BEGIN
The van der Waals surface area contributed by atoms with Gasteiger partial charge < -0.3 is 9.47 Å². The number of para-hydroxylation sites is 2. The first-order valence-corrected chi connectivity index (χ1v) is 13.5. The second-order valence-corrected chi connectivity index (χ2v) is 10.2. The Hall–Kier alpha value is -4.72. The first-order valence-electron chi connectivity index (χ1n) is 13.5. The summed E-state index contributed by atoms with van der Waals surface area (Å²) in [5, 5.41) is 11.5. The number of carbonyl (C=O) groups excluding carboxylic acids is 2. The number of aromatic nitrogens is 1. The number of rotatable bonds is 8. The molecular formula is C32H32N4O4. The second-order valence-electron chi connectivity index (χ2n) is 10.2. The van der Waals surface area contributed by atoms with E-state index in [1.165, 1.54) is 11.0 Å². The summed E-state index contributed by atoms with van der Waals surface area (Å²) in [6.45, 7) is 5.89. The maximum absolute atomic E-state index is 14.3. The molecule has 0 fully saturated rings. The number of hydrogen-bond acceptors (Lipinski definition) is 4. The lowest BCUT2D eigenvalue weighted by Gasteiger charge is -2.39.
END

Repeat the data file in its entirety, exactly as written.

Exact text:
The van der Waals surface area contributed by atoms with Gasteiger partial charge < -0.3 is 9.47 Å². The number of para-hydroxylation sites is 2. The first-order valence-corrected chi connectivity index (χ1v) is 13.5. The second-order valence-corrected chi connectivity index (χ2v) is 10.2. The Hall–Kier alpha value is -4.72. The first-order valence-electron chi connectivity index (χ1n) is 13.5. The summed E-state index contributed by atoms with van der Waals surface area (Å²) in [5, 5.41) is 11.5. The number of carbonyl (C=O) groups excluding carboxylic acids is 2. The number of aromatic nitrogens is 1. The number of rotatable bonds is 8. The molecular formula is C32H32N4O4. The second-order valence-electron chi connectivity index (χ2n) is 10.2. The van der Waals surface area contributed by atoms with E-state index in [1.165, 1.54) is 11.0 Å². The summed E-state index contributed by atoms with van der Waals surface area (Å²) in [6.45, 7) is 5.89. The maximum absolute atomic E-state index is 14.3. The molecule has 0 fully saturated rings. The number of hydrogen-bond acceptors (Lipinski definition) is 4. The lowest BCUT2D eigenvalue weighted by Gasteiger charge is -2.39.